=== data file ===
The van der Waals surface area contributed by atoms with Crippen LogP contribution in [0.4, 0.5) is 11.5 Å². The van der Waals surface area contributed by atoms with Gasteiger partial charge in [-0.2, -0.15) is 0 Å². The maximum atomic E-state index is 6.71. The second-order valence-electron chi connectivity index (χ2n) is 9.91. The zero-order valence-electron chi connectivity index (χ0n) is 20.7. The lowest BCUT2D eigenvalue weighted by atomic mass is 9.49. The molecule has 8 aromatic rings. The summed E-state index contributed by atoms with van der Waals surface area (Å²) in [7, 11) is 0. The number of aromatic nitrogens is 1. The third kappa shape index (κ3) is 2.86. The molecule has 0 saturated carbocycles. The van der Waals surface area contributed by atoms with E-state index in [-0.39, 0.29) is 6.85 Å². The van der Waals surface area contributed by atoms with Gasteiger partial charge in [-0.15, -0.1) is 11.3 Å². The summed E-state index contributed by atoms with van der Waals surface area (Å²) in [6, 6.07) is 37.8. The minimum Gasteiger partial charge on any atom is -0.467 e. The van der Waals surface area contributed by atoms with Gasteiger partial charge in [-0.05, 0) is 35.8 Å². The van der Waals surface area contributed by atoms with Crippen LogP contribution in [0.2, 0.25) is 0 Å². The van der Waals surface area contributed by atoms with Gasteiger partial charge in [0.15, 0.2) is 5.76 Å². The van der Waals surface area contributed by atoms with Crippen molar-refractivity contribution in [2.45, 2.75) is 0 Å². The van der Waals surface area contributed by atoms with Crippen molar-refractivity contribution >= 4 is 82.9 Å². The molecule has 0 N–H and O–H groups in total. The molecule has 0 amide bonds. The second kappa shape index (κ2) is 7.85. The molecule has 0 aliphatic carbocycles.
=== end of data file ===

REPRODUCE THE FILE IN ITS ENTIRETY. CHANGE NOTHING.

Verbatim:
The van der Waals surface area contributed by atoms with Crippen LogP contribution in [0.4, 0.5) is 11.5 Å². The van der Waals surface area contributed by atoms with Gasteiger partial charge in [-0.2, -0.15) is 0 Å². The maximum atomic E-state index is 6.71. The second-order valence-electron chi connectivity index (χ2n) is 9.91. The zero-order valence-electron chi connectivity index (χ0n) is 20.7. The lowest BCUT2D eigenvalue weighted by atomic mass is 9.49. The molecule has 8 aromatic rings. The summed E-state index contributed by atoms with van der Waals surface area (Å²) in [7, 11) is 0. The number of aromatic nitrogens is 1. The third kappa shape index (κ3) is 2.86. The molecule has 0 saturated carbocycles. The van der Waals surface area contributed by atoms with E-state index in [-0.39, 0.29) is 6.85 Å². The van der Waals surface area contributed by atoms with Gasteiger partial charge in [-0.15, -0.1) is 11.3 Å². The summed E-state index contributed by atoms with van der Waals surface area (Å²) in [6, 6.07) is 37.8. The minimum Gasteiger partial charge on any atom is -0.467 e. The van der Waals surface area contributed by atoms with Gasteiger partial charge in [-0.05, 0) is 35.8 Å². The van der Waals surface area contributed by atoms with Crippen LogP contribution in [0.2, 0.25) is 0 Å². The van der Waals surface area contributed by atoms with Gasteiger partial charge in [0.15, 0.2) is 5.76 Å². The van der Waals surface area contributed by atoms with Crippen molar-refractivity contribution in [2.45, 2.75) is 0 Å². The van der Waals surface area contributed by atoms with Crippen molar-refractivity contribution >= 4 is 82.9 Å². The molecule has 0 N–H and O–H groups in total. The molecule has 0 amide bonds. The second kappa shape index (κ2) is 7.85. The molecule has 0 aliphatic carbocycles.